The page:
(vii) Other factors concerning [the claimant's] functional limitations and restrictions due to pain or other symptoms.

20 C.F.R. §§ 404.1529(c)(3), 416.929(c)(3) (2003).

In this case, the ALJ concluded that Jackson "is not entirely credible [and her] allegations are not accepted on their face at least not to the extent alleged." T. 30. The ALJ stated that because Jackson was able to retain sufficient concentration to complete her Master's Degree successfully, the pain she was experiencing could not be as severe as she alleged. Id. Additionally, because Jackson retained the ability to grocery shop and do general housework by rolling while seated in her office chair, she was "ab[le] to perform at least sedentary work." Id.

While Jackson was able to complete her Master's Degree in two years, she also completed it at home and at her own pace. Jackson testified that she could generally only devote four hours per day to her school work. T. 365. Additionally, she was given a major accommodation, the use of a scribe, as Empire State College recognized Jackson's inability to sit at a word processor or computer for any extended amount of time. T. 250.

Additionally, Jackson's ability to complete her daily activities had diminished and was not as easy as the ALJ characterized it. T. 399. While Jackson retained her independence by adapting to her surroundings, such as using a computer chair to clean the refrigerator and do the dishes and used a hand-held shower head to wash her hair, this does not automatically translate into the ability to perform sedentary work. See Bromback v. Barnhart, No. 03-CV-4945 (NRB), 2004 WL 1687223, at *7 (S.D.N.Y. July 28, 2004) (quoting Balsamo v. Chater, 142 F.3d 75, 81 (2d Cir. 1998) ("[D]aily activities may be used to show that a claimant can work, but only insofar as there is evidence that the claimant engaged in the activities for 'sustained periods comparable to those required to hold a[n exertion level] job.'"). In fact, Dr. Van Eenenaam's findings precluding prolonged sitting would indicate the complete opposite.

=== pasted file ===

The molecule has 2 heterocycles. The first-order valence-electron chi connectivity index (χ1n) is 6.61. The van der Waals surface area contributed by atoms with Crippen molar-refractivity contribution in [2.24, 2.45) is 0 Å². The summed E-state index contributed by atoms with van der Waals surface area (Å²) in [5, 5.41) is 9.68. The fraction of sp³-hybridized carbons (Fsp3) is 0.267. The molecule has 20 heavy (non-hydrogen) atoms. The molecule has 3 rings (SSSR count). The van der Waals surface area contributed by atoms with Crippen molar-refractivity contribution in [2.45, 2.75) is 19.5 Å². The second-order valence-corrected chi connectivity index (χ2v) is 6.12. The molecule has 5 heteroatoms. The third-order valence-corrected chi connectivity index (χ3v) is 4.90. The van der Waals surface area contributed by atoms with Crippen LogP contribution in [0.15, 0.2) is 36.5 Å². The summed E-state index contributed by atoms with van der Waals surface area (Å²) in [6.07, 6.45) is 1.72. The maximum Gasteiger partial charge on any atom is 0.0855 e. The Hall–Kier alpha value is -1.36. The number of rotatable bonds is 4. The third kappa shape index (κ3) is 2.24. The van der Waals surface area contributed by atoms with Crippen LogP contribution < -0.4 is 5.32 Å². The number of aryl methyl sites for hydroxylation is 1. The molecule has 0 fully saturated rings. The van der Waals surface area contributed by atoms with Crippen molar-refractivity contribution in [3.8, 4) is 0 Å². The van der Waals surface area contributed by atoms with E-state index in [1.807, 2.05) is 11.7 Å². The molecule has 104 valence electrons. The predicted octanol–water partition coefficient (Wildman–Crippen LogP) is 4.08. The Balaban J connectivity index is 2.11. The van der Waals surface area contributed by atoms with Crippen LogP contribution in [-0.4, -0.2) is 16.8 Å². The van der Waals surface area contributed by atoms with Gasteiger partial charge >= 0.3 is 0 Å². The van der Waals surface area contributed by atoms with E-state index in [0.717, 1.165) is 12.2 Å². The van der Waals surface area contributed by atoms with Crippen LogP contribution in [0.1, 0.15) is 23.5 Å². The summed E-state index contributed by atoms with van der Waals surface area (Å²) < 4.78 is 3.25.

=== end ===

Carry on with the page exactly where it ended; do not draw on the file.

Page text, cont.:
Additionally, Jackson has also testified that she only had about ten good days a month where her pain was tolerable. T. 401. On those days, if Jackson was venturing outside the house, she used either her cane or wheel chair. T. 371-72, 400. Additionally, approximately five times a day, she reclined for half an hour with a pillow under her legs to alleviate the pain in her lower back and legs. T. 370. Jackson has attempted various medications, physical therapy, chiropractics, and activity limitation. T. 320. None of these conservative treatments have been effective. Jackson has not been recommended to undergo surgery. However, this does not mean that Jackson's credibility has been diminished. See Rivera v. Barnhart, No. 04-CV-6149 (CJS), 2005 WL 3555501, at *9 (W.D.N.Y. Dec. 9, 2005) ("[C]onservative treatment for pain is not, in and of itself, a sufficient basis for rejecting an applicant's complaints.") .

Therefore, the Commissioner's determination on this ground is reversed.


Jackson contends that substantial evidence does not support the ALJ's findings regarding his RFC.

RFC describes what a claimant is capable of doing despite his or her impairments considering all relevant evidence, which consists of physical limitations, symptoms, and other limitations which go beyond the symptoms. Martone v. Apfel, 70 F. Supp. 2d 145,150 (N.D.N.Y. 1999); 20 C.F.R. §§ 404.1545, 416.945 (2003). "In assessing RFC, the ALJ's findings must specify the functions plaintiff is capable of performing; conclusory statements regarding plaintiff's capacities are not sufficient." Martone, 70 F. Supp. 2d at 150. RFC is then used to determine whether the claimant can perform his or her past relevant work in the national economy. New York v. Sullivan, 906 F.2d 910, 913 (2d Cir. 1990); 20 C.F.R. §§ 404.1545, 416.960 (2003).